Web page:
Every single one of us has a running script in our heads that play on repeat. These words have been formed since childhood, from years of experiences – good and bad. Perhaps in the 4th grade, you struggled with learning your multiplication tables and you began telling yourself that you had a bad memory. This bad memory of yours got you grounded when you forgot to feed the dog like your mom asked you to do. Then one day in high school, you forget your Chemistry book and in college, you forget a lunch date with a friend. Each time you forget, you tell yourself, “oh, I have a bad memory. Look at all these times I forgot to do things.” This is a story you tell yourself. Maybe your memory is just fine and rote memorization isn’t your learning style, but you began picking up evidence to support your original story and now you “have a bad memory.”
So, to cure a vulnerability hangover, you need to identify all these stories running rampant in your head and begin to own them, one by one. Your life is your story, the good, the bad, and the ugly. How you own it, that is on you. Whether you choose to share it publicly, with a close friend, or just acknowledging it in a journal and telling yourself, “This is what happened and this is what I’ve learned from it,” it’s important to identify them, own them and then decide if each story serves you well and will help you become the person you want to be. If it does, keep it. If it doesn’t, change it.
If your story is that you are creative at coming up with workarounds for interesting problems and your dream is to become an Olivia Pope-type problem solver, then own that story and run with it. If your story is that you’re stupid and will never be good enough to start your own problem-solving business, figure out where that story came from, own it, and then ditch that story ASAP!
2. Hair of the Dog
I’ve never understood the hangover remedy of drinking more when you’re hungover. When I’m curled in a ball hurting after a night of drinking, more alcohol is the last thing I want, but people swear by this remedy. And in the case of a Vulnerability Hangover, continuing to be more vulnerable is also not something I want to subject myself to the morning (or month) after. But continuing to be vulnerable with people is exactly what you need to do. Being uncomfortable is a tool for growth. It’s been six years since I began sharing my stories here after I left my ex-husband and by doing so, I’ve connected with so many people who’ve reached out and told me that my story has helped them in some way.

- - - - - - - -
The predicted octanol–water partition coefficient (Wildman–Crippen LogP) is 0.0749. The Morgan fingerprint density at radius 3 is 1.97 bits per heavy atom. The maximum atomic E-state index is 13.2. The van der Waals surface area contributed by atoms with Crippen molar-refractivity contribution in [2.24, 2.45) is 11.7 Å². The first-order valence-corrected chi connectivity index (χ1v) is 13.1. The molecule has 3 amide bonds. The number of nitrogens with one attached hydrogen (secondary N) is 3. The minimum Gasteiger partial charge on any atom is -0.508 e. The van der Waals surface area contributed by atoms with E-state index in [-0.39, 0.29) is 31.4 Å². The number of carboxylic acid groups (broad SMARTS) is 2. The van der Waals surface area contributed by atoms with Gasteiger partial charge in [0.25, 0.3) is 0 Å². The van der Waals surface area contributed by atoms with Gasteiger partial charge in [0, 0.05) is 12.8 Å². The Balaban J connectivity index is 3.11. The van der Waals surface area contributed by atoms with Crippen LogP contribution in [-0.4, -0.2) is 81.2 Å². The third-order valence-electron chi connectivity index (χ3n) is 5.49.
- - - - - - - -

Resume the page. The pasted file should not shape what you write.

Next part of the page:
Sometimes, when we are dealing with life’s shit, we feel utterly and completely alone and no one wants to feel like they are alone. Humans are made for connection and we seek out those that understand us. So, don’t be afraid of being authentic and continuing to allow yourself to be vulnerable. It’s uncomfortable, yes. But when you learn to get comfortable with the uncomfortable, that’s when you change.
And just like drinking, make sure you find a balance between hermit and oversharing. Neither extreme is good for you, but a good middle ground will be a wonderful tool in your self-development.
3. Talk To A Friend
When you’re experiencing a vulnerability hangover, you may be tempted to crawl into a hole and hide, but don’t do it! Call up a friend and talk it out. If we allow ourselves to continue to hide and nurse our hangovers, we often are left to our own thoughts, which means the only person we have an opinion from is our inner critic and she can be a real bitch sometimes. And if she is all we are listening to, she gets pretty darn convincing.
Good friends will be there to tell you that you’re not an idiot, weird or stupid after you’re vulnerable. They will listen to you as you whine about how lame you are, tell you to shut it, and pour you a shot of something strong (or maybe just make you some tea). The key is you need some other voice that’s not yours to remind you of your awesomeness.
Hangovers are rough. They are not fun. But a vulnerability hangover is a good thing. It’s a sign that you’re moving toward a more wholehearted existence, a place where you are happier, more confident, more secure, and more at peace with yourself. The discomfort is worth it. Trust me. I’ve been there.
Books I’m Reading
In addition to the books mentioned above, I’ve been reading: